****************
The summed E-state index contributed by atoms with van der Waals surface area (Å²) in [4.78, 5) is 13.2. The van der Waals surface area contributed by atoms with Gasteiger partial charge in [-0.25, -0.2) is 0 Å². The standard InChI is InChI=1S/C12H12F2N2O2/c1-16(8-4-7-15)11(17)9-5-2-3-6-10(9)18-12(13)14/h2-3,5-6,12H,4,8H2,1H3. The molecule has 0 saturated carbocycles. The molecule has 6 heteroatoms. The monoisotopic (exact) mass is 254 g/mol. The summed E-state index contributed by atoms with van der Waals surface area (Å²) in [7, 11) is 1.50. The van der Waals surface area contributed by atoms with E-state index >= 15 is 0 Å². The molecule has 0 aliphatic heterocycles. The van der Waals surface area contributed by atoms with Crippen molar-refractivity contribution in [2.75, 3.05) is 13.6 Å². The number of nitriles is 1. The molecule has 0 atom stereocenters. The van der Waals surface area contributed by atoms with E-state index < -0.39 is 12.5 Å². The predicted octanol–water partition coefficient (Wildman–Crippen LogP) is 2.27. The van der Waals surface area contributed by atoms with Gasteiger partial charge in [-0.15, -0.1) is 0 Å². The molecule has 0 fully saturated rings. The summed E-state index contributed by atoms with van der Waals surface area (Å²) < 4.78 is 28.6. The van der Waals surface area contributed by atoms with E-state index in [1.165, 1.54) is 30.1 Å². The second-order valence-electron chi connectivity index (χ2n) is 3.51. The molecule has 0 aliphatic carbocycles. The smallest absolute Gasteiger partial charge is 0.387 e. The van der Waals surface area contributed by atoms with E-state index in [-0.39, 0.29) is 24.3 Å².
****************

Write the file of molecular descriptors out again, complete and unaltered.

The summed E-state index contributed by atoms with van der Waals surface area (Å²) in [4.78, 5) is 13.2. The van der Waals surface area contributed by atoms with Gasteiger partial charge in [-0.25, -0.2) is 0 Å². The standard InChI is InChI=1S/C12H12F2N2O2/c1-16(8-4-7-15)11(17)9-5-2-3-6-10(9)18-12(13)14/h2-3,5-6,12H,4,8H2,1H3. The molecule has 0 saturated carbocycles. The molecule has 6 heteroatoms. The monoisotopic (exact) mass is 254 g/mol. The summed E-state index contributed by atoms with van der Waals surface area (Å²) in [7, 11) is 1.50. The van der Waals surface area contributed by atoms with E-state index >= 15 is 0 Å². The molecule has 0 aliphatic heterocycles. The van der Waals surface area contributed by atoms with Crippen molar-refractivity contribution in [2.75, 3.05) is 13.6 Å². The number of nitriles is 1. The molecule has 0 atom stereocenters. The van der Waals surface area contributed by atoms with E-state index < -0.39 is 12.5 Å². The predicted octanol–water partition coefficient (Wildman–Crippen LogP) is 2.27. The van der Waals surface area contributed by atoms with Gasteiger partial charge in [-0.15, -0.1) is 0 Å². The molecule has 0 fully saturated rings. The summed E-state index contributed by atoms with van der Waals surface area (Å²) < 4.78 is 28.6. The van der Waals surface area contributed by atoms with E-state index in [1.165, 1.54) is 30.1 Å². The second-order valence-electron chi connectivity index (χ2n) is 3.51. The molecule has 0 aliphatic carbocycles. The smallest absolute Gasteiger partial charge is 0.387 e. The van der Waals surface area contributed by atoms with E-state index in [-0.39, 0.29) is 24.3 Å².